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Posts Tagged ‘lord justice mummery’

Emerald Supplies Ltd. v. British Airways PLC is already being heralded as a rejection of US-Style class actions in the UK, but my reading of the opinion leaves the question far from settled.  The opinion falls far short of foreclosing the possibility of a representative action in every case where the plaintiffs’ interests are not literally identical.  In fact, the opinion appears to turn on two flaws that may very well have prevented class certification under US procedure.

In articulating the standard for what constitutes “the same” interest sufficient to justify treatment of a case as a representative action under Civil Procedure Rule 19.6, Lord Justice Mummery was careful to say that “[t]his does not mean that the membership of the group must remain constant and closed throughout. It may indeed fluctuate. It does not have to be possible to compile a complete list when the litigation begins as to who is in the class or group represented.”  Opinion ¶ 63.  Instead, he articulated two problems in treating the case as a representative action, both of which would also be potentially fatal to class certification under Rule 23. 

First, he observed that there were problems in ascertaining who was a member of the proposed class:

The problem in this case is not with changing membership. It is a prior question how to determine whether or not a person is a member of the represented class at all. Judgment in the action for a declaration would have to be obtained before it could be said of any person that they would qualify as someone entitled to damages against BA. The proceedings could not accurately be described or regarded as a representative action until the question of liability had been tried and a judgment on liability given. It defies logic and common sense to treat as representative an action, if the issue of liability to the claimants sought to be represented would have to be decided before it could be known whether or not a person was a member of the represented class bound by the judgment.

Id.  Second, he observed that certain defenses might be available as to some members of the would-be class, but not others:

A second difficulty is that the members of the represented class do not have the same interest in recovering damages for breach of competition law if a defence is available in answer to the claims of some of them, but not to the claims of others: for example, if BA could successfully run a particular defence against those who had passed on the inflated price, but not against others. If there is liability to some customers and not to others they have different interests, not the same interest, in the action.

Id. ¶ 64.  In conclusion, Lord Justice Mummery returned to his concern about the inability to determine class membership without first ruling on the merits:

In brief, the essential point is that the requirement of identity of interest of the members of the represented class for the proper constitution of the action means that it must be representative at every stage, not just at the end point of judgment. If represented persons are to be bound by a judgment that judgment must have been obtained in proceedings that were properly constituted as a representative action before the judgment was obtained. In this case a judgment on liability has to be obtained before it is known whether the interests of the persons whom the claimants seek to represent are the same. It cannot be right in principle that the case on liability has to be tried and decided before it can be known who is bound by the judgment. Nor can it be right that, with Micawberish optimism, Emerald can embark on and continue proceedings in the hope that in due course it may turn out that its claims are representative of persons with the same interest.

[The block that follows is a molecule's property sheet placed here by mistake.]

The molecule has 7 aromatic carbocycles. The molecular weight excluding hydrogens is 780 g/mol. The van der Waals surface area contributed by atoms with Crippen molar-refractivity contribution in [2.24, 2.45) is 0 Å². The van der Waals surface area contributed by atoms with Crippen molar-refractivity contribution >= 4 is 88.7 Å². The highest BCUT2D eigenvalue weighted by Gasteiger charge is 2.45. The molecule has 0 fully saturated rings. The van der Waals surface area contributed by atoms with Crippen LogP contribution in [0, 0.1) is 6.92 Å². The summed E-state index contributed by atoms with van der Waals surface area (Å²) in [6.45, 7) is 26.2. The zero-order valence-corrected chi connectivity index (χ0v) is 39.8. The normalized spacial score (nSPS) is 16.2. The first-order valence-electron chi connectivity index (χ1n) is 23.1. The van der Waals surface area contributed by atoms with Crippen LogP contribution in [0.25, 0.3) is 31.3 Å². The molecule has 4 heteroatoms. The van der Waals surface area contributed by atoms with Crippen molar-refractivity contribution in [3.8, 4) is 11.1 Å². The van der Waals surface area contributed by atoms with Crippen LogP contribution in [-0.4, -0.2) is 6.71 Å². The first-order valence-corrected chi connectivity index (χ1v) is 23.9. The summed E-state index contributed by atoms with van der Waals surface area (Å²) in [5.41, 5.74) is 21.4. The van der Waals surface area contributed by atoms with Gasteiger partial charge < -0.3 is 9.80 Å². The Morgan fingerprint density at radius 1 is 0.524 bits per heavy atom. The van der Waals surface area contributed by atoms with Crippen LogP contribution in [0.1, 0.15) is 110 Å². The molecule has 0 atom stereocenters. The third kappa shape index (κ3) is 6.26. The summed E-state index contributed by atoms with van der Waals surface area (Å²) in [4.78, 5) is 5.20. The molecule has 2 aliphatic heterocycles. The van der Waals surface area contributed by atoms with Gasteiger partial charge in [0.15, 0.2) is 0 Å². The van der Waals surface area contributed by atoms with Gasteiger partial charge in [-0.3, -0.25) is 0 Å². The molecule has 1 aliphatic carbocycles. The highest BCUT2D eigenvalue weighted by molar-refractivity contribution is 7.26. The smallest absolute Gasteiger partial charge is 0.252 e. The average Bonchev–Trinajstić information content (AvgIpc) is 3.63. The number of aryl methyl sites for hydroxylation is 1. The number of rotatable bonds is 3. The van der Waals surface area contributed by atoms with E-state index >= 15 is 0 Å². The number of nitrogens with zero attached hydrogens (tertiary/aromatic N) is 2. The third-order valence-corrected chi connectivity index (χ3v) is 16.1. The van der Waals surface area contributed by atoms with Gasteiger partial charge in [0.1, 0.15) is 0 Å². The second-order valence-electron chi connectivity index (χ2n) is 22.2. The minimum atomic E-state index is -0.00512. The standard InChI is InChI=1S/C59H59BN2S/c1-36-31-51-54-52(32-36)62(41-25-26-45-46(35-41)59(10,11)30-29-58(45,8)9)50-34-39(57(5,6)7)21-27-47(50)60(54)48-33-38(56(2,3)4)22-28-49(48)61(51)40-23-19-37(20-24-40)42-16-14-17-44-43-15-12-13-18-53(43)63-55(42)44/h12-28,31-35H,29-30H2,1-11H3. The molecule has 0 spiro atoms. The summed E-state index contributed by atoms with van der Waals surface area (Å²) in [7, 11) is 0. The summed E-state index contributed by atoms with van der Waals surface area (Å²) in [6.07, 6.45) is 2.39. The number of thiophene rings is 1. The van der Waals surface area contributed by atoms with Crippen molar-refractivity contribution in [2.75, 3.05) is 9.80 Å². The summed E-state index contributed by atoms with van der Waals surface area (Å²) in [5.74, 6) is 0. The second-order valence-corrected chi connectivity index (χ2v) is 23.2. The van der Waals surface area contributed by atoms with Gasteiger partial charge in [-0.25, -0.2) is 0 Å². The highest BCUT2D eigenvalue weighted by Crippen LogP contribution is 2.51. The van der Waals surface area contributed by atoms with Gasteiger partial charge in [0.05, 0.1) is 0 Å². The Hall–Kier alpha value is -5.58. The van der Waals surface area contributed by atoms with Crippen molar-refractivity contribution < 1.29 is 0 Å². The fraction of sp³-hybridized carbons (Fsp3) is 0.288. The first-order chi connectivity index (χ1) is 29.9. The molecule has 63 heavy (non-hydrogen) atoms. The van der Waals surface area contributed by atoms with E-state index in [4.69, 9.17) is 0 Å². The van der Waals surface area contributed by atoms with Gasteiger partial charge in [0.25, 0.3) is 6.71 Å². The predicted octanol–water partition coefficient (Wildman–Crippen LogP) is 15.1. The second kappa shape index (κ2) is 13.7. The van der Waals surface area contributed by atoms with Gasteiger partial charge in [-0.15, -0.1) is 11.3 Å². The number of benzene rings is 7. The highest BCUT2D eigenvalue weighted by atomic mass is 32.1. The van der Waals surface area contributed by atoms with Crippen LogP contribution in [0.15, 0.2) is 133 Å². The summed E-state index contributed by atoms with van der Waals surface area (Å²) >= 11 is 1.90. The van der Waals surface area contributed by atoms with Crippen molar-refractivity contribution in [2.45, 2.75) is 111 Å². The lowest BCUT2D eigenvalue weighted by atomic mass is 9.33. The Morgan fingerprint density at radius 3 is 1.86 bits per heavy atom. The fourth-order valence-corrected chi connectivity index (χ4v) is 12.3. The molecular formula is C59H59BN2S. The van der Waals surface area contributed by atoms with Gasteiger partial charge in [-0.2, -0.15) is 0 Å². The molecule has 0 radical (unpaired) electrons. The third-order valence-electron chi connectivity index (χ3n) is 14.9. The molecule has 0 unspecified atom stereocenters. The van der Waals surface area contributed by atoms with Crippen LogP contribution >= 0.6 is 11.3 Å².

Id. at 65.

The primary concern raised by Lord Justice Mummery is the problem of a “fail-safe” class, a common obstacle to class certification in the U.S.    Even under the seemingly more liberal US Rule 23, a class cannot be defined in such a way that requires the case to be adjudicated on the merits before it can be determined who is in the class.  (See recent CAB review quoting Anderson & Trask’s, The Class Action Playbook, comparing fail-safe classes to Schrödinger’s cat).  Thus, classes consisting of “all consumers who were defrauded” or “all purchasers who paid inflated prices due to the defendant’s act of price fixing” are not sufficiently ascertainable to be certified under Rule 23.

The secondary concern could also prevent certification under US law.  The fact that a defendant’s defenses may vary from person to person is often a consideration in denying class certification under Rule 23.

In short, it appears to this outsider that it may be too early to tell whether Emerald Supplies is truly the death knell for US-Style class actions in the UK, or whether it is simply the first in a line of decisions defining the contours of a more robust law of representative actions across the pond.

One thing is certain, though.  There are very few US judges who could get away with using the word “Micawberish” in an opinion.

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